While young lovers Claudio and Hero have their upcoming wedding sabotaged by the schemes of a resentful soldier, sharp-tongued rivals Beatrice and Benedick fall prey to a prank by their friends; each becomes convinced the other is in love with them. Despite vicious volleys of cynical wit, they somehow manage to find true love in this, one of Shakespeare’s most delightful comedies.

 

HAMLET by William Shakespeare
The Richmond Shakespeare Festival at Agecroft Hall
July 9 – August 2, 2015

This summer, we are excited to explore Hamlet through an alternate lens. Following a 200-year-old tradition of female Hamlets, Richmond’s award-winning actress, Molly Hood, will take on the title role. Shakespeare lays bare his characters’ nobility and fallibility and, in that spirit, this production will investigate the implications of a modern woman as heir to an ancient throne. All the immortal passion, tumult, and force of Shakespeare’s text will shine in this contemporary kingdom, as our 21st century Hamlet contends with a feckless mother, venomous stepfather, and forbidden love.

 

Historical Play Reading Series

Scandals and Tragedies: Theatre in the Headlines of History

Join us for this thrilling new series of four captivating and entertaining plays rooted in the history of Richmond, the U.S., and the world – from 9/11, to the Richmond theatre fire, to late 19th century riots in Paris, to Lincoln’s assassination!  We’ll have RVA’s finest directors and actors bringing these rarely-produced gems alive on our stage, joined by some of the area’s most respected scholars and theatre artists for lively and illuminating talkbacks following each production.

 

Omnium Gatherum by Alexandra Gersten-Vassilaros and Theresa Rebeck.   This play was one of three finalists for the 2004 Pulitzer Prize.  In the shadow of the terrorist attacks on 9/11, a dinner party is held in a lovely Manhattan apartment, with an odd assortment of guests and exquisite food emerging from a smoke-filled kitchen. Their conversation ranges brilliantly over capitalism, terrorism, popular culture, feminism, food, wealth, heroism, morality, Eastern meditation, Star Trek—and justice.

Presented on Thursday, September 11, 2014 at the Gottwald Playhouse at Richmond CenterStage.

 

The Father, or Family Feuds by Denis Diderot and Raymond and Agness, or The Bleeding Nunby Matthew Gregory Lewis. On December 26th, 1811, an excited crowd of theatergoers had packed themselves into the Richmond Theatre to see a double bill of a play and a pantomime. The play was The Father, or Family Feuds, a translation from French comedy by Diderot, about a young nobleman who falls in love with a poor girl.  His family threatens to send her to a convent—and much hilarity ensues.  The pantomime that followed it was Raymond and Agness, or The Bleeding Nun—a Gothic story of the Bleeding Nun who haunts the castle of Lindberg.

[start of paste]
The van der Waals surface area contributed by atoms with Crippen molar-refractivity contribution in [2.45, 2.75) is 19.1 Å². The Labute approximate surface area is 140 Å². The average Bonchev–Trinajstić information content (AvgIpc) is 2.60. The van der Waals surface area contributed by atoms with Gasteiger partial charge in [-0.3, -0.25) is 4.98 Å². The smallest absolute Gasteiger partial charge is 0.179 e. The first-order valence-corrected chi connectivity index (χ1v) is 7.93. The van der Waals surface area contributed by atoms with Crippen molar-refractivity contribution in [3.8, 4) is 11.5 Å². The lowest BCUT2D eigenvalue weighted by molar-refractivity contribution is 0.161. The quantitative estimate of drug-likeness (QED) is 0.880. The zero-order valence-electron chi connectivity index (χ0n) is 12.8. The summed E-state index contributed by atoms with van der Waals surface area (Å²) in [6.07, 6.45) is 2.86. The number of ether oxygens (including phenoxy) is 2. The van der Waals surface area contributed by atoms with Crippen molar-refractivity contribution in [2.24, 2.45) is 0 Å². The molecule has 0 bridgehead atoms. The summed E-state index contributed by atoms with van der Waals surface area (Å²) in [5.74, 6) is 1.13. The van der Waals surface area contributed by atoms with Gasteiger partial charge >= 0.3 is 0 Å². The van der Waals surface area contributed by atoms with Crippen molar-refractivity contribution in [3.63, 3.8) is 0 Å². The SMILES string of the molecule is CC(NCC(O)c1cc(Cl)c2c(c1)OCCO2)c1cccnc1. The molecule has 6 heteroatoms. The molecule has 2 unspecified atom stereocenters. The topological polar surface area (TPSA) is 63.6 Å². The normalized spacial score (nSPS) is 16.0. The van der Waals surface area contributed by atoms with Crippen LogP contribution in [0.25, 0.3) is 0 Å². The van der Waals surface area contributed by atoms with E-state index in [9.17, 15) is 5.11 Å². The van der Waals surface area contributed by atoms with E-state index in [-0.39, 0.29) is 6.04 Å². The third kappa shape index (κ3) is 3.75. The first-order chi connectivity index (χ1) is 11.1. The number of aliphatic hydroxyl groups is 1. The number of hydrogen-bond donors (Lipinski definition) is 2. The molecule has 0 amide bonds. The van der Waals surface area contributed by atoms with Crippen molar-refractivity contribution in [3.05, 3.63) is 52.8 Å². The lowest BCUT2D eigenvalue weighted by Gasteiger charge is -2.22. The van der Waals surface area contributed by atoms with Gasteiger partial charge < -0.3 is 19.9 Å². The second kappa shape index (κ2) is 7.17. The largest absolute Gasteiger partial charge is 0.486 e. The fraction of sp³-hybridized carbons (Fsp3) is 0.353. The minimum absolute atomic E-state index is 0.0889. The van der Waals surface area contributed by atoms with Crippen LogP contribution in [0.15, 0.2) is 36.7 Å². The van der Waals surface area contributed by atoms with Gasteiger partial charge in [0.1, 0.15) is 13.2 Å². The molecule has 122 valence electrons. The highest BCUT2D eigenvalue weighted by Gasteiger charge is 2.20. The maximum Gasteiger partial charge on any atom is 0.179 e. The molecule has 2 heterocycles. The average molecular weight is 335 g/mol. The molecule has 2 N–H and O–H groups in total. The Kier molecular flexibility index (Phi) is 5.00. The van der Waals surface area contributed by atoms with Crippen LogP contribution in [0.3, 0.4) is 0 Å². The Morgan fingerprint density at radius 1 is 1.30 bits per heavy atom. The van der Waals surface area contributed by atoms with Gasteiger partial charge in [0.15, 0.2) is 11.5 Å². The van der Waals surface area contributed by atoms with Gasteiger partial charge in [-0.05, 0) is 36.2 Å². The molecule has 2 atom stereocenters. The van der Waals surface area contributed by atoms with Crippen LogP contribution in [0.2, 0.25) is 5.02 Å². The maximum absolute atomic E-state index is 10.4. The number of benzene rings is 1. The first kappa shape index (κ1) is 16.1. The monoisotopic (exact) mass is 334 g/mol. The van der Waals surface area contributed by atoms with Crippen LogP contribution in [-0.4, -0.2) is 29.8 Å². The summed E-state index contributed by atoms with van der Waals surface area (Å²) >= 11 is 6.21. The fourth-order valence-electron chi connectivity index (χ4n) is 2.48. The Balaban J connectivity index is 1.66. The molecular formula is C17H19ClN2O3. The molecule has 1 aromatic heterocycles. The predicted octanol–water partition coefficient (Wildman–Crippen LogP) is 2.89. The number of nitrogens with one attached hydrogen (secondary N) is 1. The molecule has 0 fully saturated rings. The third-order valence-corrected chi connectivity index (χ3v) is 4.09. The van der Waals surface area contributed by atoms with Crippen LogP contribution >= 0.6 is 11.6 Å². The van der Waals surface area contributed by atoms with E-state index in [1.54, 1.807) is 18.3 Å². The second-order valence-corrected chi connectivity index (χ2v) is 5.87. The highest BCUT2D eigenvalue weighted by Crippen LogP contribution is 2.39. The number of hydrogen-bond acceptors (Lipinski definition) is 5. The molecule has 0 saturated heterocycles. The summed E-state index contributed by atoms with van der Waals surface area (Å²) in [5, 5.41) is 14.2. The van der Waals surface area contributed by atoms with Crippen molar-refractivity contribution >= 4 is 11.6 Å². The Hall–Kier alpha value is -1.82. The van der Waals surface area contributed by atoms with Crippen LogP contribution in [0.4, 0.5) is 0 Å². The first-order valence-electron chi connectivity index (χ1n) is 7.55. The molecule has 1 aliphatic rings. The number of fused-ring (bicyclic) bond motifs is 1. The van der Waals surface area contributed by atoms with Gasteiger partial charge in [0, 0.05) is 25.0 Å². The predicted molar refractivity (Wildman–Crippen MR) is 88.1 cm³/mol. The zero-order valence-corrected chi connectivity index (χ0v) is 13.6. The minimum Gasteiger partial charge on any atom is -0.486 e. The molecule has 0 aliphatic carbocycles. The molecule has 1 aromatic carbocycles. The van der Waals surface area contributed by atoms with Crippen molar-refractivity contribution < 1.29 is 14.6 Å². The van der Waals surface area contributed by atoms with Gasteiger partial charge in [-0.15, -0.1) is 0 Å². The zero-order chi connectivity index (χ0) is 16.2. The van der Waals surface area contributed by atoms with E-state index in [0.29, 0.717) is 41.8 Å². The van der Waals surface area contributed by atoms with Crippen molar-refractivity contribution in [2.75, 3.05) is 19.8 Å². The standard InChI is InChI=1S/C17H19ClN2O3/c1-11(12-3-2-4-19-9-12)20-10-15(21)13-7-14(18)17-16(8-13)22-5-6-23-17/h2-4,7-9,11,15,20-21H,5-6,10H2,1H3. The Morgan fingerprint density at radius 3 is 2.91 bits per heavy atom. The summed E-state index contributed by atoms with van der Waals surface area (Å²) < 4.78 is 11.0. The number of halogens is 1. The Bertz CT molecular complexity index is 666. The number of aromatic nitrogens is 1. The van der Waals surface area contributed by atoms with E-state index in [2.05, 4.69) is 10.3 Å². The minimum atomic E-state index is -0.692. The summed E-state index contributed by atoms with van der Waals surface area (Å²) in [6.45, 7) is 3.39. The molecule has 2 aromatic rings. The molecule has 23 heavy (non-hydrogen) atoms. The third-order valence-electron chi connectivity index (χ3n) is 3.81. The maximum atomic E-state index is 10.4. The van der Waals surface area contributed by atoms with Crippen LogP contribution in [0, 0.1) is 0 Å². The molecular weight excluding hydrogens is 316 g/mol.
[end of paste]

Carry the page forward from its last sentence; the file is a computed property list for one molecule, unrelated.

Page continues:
On that fateful night, 518 adults and 80 children were enjoying the performance in the Richmond Theatre on Broad Street, when a chandelier in the theatre started a fire. The flames were fed by the hanging drops on the stage and soon roared out of control. The audience panicked and stampeded the doors. 72 died in the fire: 54 women and 18 men, including Governor George William Smith, and former Senator Abraham Venable. It was the worst urban disaster of all time in the country.  We will present our reading at the Monumental Church, which was built on the grounds of the theatre as a memorial to commemorate the 72 people who died on the site.

Presented on Tuesday, January 20, 2015 at 7pm at Monumental Church.

 

Our American Cousin by Tom Taylor.  April 14, 2015 will be the 150th anniversary of the assassination of Abraham Lincoln. In honor of that momentous occasion, we will bring you the play by Tom Taylor that Lincoln was watching when he was shot: Our American Cousin. This is a broad comedy about an awkward, graceless American, who is introduced to his refined English relatives. Halfway through the play, the American Cousin, Asa Trenchard utters this line:

“Don’t know the manners of good society, eh? Well, I guess I know enough to turn you inside out, old gal—you sockdologizing old man-trap.”

The line was absolutely hilarious to an audience in 1865—but John Wilkes Booth seized the moment to do his villainous deed, hoping that the sound of a gunshot might not be heard over the laughter. We will pause after that line during our reading of the play to remember an event that changed America forever.

Presented on Tuesday, April 14, 2015 at the Gottwald Playhouse at Richmond CenterStage